Aug-22: A Day of Revolutionaries

August 22nd marks the anniversary of the Haitian Revolution and Nat Turner’s Rebellion, as well as the death of Irish revolutionary leader Michael Collins and the end of the litigation over nuclear activist Karen Silkwood.

It also marks the first air attack on a city (Venice), the First Geneva Convention, the DC Voting Rights Constitutional Amendment (which failed ratification) and the birth of my father, longtime Rhode Island Assistant Public Defender Paul Kelley.

1791

Haitian Revolution

From Blackpost.org:  The Haitian Revolution has often been described as the largest and most successful slave rebellion in the Western Hemisphere.  Slaves initiated the rebellion in 1791 and by 1803 they had succeeded in ending not just slavery but French control over the colony.  The Haitian Revolution, however, was much more complex, consisting of several revolutions going on simultaneously. These revolutions were influenced by the French Revolution of 1789, which would come to represent a new concept of human rights, universal citizenship, and participation in government.

The United States, fearing that Haiti’s revolt would lead to slave revolts in the U.S., did not recognize the new nation until after the Civil War.

[Note some list the revolt start date as August 21.]

 

1831

Nat Turner’s Rebellion

Nat Turner, a slave in Southampton County, Virginia led a slave revolt that killed 55 to 65 people before it was put down a week later.  It was the largest and deadliest slave uprising in U.S. history.  The 2016 film “Birth of a Nation” tells the story of the rebellion.

1849

Venice is Target of World’s First Air Raid

Seeking to crush Venice’s revolt against Austrian rule, the Austrians blockaded the City.  The Austrians could not get close enough to shell the city so they unleashed 200 balloons carrying 33 pounds of explosives armed with half-hour fuses into Venice.  The balloons caused minimal damage and some blew back toward the Austrians.  The Venetians surrendered two-days later.

 

1864

The First Geneva Convention is Signed

The First Geneva Convention, which attempts to regulate the conduct of warfare sought to provide relief to the wounded without any distinction as to nationality and neutrality of medical personnel units.  It was signed by the Grand Ducy of Baden, Belgium, Denmark, France, Hesse, Italy, Netherlands, Portugal, Prussia, Switzerland, Spain and Wuttemberg.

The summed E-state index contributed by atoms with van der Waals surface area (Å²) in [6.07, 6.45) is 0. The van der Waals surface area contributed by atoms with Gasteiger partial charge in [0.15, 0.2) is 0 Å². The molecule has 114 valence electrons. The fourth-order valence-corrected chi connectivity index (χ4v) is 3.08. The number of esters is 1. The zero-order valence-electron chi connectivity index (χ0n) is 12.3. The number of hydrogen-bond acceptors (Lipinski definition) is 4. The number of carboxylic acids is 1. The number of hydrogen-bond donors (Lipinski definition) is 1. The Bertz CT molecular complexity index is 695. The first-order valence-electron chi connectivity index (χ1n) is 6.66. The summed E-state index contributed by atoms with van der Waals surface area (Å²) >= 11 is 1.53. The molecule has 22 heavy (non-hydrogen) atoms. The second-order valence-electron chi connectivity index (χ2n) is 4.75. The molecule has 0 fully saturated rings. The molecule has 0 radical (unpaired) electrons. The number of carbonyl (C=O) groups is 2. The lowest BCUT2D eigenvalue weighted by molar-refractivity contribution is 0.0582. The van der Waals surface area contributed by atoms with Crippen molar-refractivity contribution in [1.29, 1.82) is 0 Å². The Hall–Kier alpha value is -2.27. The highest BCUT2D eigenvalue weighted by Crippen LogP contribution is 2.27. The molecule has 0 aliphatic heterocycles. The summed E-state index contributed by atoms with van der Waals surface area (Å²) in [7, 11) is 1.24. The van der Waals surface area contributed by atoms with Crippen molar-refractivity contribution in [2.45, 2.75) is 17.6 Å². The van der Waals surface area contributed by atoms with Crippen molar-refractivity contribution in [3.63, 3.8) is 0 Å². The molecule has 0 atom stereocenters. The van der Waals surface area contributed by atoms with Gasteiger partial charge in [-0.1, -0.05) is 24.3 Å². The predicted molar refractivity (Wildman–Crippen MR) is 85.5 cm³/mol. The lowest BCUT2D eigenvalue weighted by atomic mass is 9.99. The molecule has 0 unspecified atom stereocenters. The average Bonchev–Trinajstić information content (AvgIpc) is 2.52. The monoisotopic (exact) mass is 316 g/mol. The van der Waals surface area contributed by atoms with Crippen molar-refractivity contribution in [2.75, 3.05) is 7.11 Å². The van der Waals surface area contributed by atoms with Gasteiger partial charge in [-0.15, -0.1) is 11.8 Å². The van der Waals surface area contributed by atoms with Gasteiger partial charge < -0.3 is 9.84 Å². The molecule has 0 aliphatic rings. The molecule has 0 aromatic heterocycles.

1922

Michael Collins Assassinated

Michael Collins, an Irish independence leader and Chairman of the Provisional Government of the Irish Free State, was shot and killed in an ambush in Cork during the Irish Civil War that followed independence.

 

1978

District of Columbia Voting Rights Amendment

Congress passed the District of Columbia Voting Rights Amendment which would amend the Constitution by providing that:

For purposes of representation in the Congress, election of the President and Vice President, and article V of this Constitution, the District constituting the seat of government of the United States shall be treated as though it were a State.

Only 16 states (NJ, MI, OH, MN, MA, CT, WI, MD, HI, OR, ME, WV, RI, IA, LA, DE) ratified the amendment, short of the 38 needed.  See Ten Reasons Why You Should Care About D.C. Voting Rights.

 

 

1986

Kerr-McGee Pays $1.38M to Karen Silkwood Estate

Karen Silkwood worked at a Kerr-McGee nuclear facility in Oklahoma and became an activist on plant health and safety issues after she was contaminated with plutonium. She was killed in a 1974 car accident en route to a meeting with a New York Times reporter to discuss her claims, but the binders of evidence she assembled were not found in her car.

After the longest trial in Oklahoma history, a jury awarded her estate $505,000 in damages and $10M in punitive damages in 1979.  The verdict was upheld by the Supreme Court, but Kerr-McGree threatened further appeals.  The estate settled with Kerr-McGee for $1.38M on this day in 1986.

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